Journal article

VIP receptor subtypes in mouse cerebral cortex: evidence for a differential localization in astrocytes, microvessels and synaptosomal membranes.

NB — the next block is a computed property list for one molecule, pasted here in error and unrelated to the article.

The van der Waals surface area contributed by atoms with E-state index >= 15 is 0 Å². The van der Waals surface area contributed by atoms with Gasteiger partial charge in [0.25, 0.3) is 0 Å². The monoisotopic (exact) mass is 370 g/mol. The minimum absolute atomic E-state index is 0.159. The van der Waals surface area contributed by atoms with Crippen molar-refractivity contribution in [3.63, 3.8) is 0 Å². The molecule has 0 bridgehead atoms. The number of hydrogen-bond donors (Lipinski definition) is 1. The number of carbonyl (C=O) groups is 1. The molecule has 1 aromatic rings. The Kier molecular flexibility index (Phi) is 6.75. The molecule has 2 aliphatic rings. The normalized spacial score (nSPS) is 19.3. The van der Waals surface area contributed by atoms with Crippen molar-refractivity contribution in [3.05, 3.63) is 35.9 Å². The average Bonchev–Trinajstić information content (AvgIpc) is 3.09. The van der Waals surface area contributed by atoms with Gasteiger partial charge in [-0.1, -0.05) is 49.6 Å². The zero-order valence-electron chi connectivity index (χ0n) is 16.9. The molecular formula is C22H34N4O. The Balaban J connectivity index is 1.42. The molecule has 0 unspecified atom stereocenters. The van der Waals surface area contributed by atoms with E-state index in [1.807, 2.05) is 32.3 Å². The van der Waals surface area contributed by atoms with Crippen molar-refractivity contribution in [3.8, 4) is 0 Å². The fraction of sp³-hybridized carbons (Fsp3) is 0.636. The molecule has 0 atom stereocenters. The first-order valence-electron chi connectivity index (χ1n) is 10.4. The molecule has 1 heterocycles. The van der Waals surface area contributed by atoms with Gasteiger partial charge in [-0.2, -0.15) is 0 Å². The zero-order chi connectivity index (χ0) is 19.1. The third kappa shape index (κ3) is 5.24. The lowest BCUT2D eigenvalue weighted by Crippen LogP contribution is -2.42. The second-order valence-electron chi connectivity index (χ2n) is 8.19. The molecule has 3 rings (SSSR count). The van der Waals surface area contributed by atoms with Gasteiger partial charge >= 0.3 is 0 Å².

The binding characteristics of a monoiodinated form of vasoactive intestinal peptide (M-[125I]VIP) to the membranes of astrocytes, intraparenchymal microvessels and synaptosomes were analyzed in mouse cerebral cortex. Binding to astrocytes, studied in primary cultures, indicates the presence of a single class of high affinity binding sites with a Kd of 3.3 nM and a Bmax of 565 fmol/mg protein. The structurally related peptide secretin does not compete for sites labeled by M-[125I]VIP. In cultured astrocytes, VIP has been previously shown to promote glycogenolysis. Secretin, despite its lack of interaction with sites labeled by M-[125I]VIP, stimulates glycogenolysis with an EC50 of 0.5 nM, thus demonstrating the presence in astrocytes of functional secretin receptors independent from those for VIP. Trypsinization of the primary astrocyte cultures followed by replating as secondary cultures, reveals a second class of low affinity binding sites, with a Kd of 41.3 nM and a Bmax of 881 fmol/mg protein. Secretin does not compete for this class of low affinity binding sites either. Binding of M-[125I]VIP to intraparenchymal microvessels reveals the presence of two classes of binding sites with Kd of 1.4 and 30.3 nM, and Bmax of 7.1 and 73.8 pmol/mg protein, respectively. Similar to what is observed in primary or secondary astrocyte cultures, secretin does not interact with these sites. In this cell type VIP stimulates cAMP formation with an EC50 of 18 nM, while secretin is ineffective. Finally, in agreement with previous reports in rat and guinea pig cerebral cortex, two classes of binding sites are observed in synaptosomal membranes: a high affinity class with a Kd of 4.9 nM and a Bmax of 316 fmol/mg protein, and a low affinity class with a Kd of 42.8 nM and a Bmax of 1578 fmol/mg protein. In contrast to what is observed in non-neuronal membranes, in synaptosomal membranes, secretin effectively competes for sites labeled by M-[125I]VIP with an EC50 of approximately 150 nM. These results indicate that secretin may represent a useful tool to discriminate between neuronal and non-neuronal VIP binding sites, since it competes with M-[125I]VIP exclusively for the neuronal class of binding sites.


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